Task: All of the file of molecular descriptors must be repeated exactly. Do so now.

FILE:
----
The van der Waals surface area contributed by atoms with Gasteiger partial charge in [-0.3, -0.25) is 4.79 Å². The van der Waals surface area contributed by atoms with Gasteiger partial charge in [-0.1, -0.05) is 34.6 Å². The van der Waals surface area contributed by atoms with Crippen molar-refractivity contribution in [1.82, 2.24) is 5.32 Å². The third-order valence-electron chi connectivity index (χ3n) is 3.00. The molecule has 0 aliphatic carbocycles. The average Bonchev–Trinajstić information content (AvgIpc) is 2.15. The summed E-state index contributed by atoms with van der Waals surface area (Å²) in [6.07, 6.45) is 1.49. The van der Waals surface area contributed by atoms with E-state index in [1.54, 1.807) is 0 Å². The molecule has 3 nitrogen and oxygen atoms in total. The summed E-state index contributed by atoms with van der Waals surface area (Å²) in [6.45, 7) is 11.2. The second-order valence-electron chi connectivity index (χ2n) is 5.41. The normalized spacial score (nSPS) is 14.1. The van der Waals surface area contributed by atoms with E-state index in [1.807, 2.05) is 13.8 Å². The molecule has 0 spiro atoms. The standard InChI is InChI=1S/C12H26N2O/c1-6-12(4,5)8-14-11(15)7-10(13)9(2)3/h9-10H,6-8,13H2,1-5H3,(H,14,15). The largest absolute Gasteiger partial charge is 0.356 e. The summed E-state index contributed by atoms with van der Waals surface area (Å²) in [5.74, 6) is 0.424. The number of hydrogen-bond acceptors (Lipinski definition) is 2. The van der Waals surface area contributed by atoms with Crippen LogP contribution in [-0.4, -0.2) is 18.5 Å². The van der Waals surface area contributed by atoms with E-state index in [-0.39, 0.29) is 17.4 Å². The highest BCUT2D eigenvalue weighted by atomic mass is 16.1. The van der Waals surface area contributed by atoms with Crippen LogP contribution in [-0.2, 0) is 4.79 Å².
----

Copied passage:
The van der Waals surface area contributed by atoms with Gasteiger partial charge in [-0.3, -0.25) is 4.79 Å². The van der Waals surface area contributed by atoms with Gasteiger partial charge in [-0.1, -0.05) is 34.6 Å². The van der Waals surface area contributed by atoms with Crippen molar-refractivity contribution in [1.82, 2.24) is 5.32 Å². The third-order valence-electron chi connectivity index (χ3n) is 3.00. The molecule has 0 aliphatic carbocycles. The average Bonchev–Trinajstić information content (AvgIpc) is 2.15. The summed E-state index contributed by atoms with van der Waals surface area (Å²) in [6.07, 6.45) is 1.49. The van der Waals surface area contributed by atoms with E-state index in [1.54, 1.807) is 0 Å². The molecule has 3 nitrogen and oxygen atoms in total. The summed E-state index contributed by atoms with van der Waals surface area (Å²) in [6.45, 7) is 11.2. The second-order valence-electron chi connectivity index (χ2n) is 5.41. The normalized spacial score (nSPS) is 14.1. The van der Waals surface area contributed by atoms with E-state index in [1.807, 2.05) is 13.8 Å². The molecule has 0 spiro atoms. The standard InChI is InChI=1S/C12H26N2O/c1-6-12(4,5)8-14-11(15)7-10(13)9(2)3/h9-10H,6-8,13H2,1-5H3,(H,14,15). The largest absolute Gasteiger partial charge is 0.356 e. The summed E-state index contributed by atoms with van der Waals surface area (Å²) in [5.74, 6) is 0.424. The number of hydrogen-bond acceptors (Lipinski definition) is 2. The van der Waals surface area contributed by atoms with Crippen LogP contribution in [-0.4, -0.2) is 18.5 Å². The van der Waals surface area contributed by atoms with E-state index in [-0.39, 0.29) is 17.4 Å². The highest BCUT2D eigenvalue weighted by atomic mass is 16.1. The van der Waals surface area contributed by atoms with Crippen LogP contribution in [-0.2, 0) is 4.79 Å².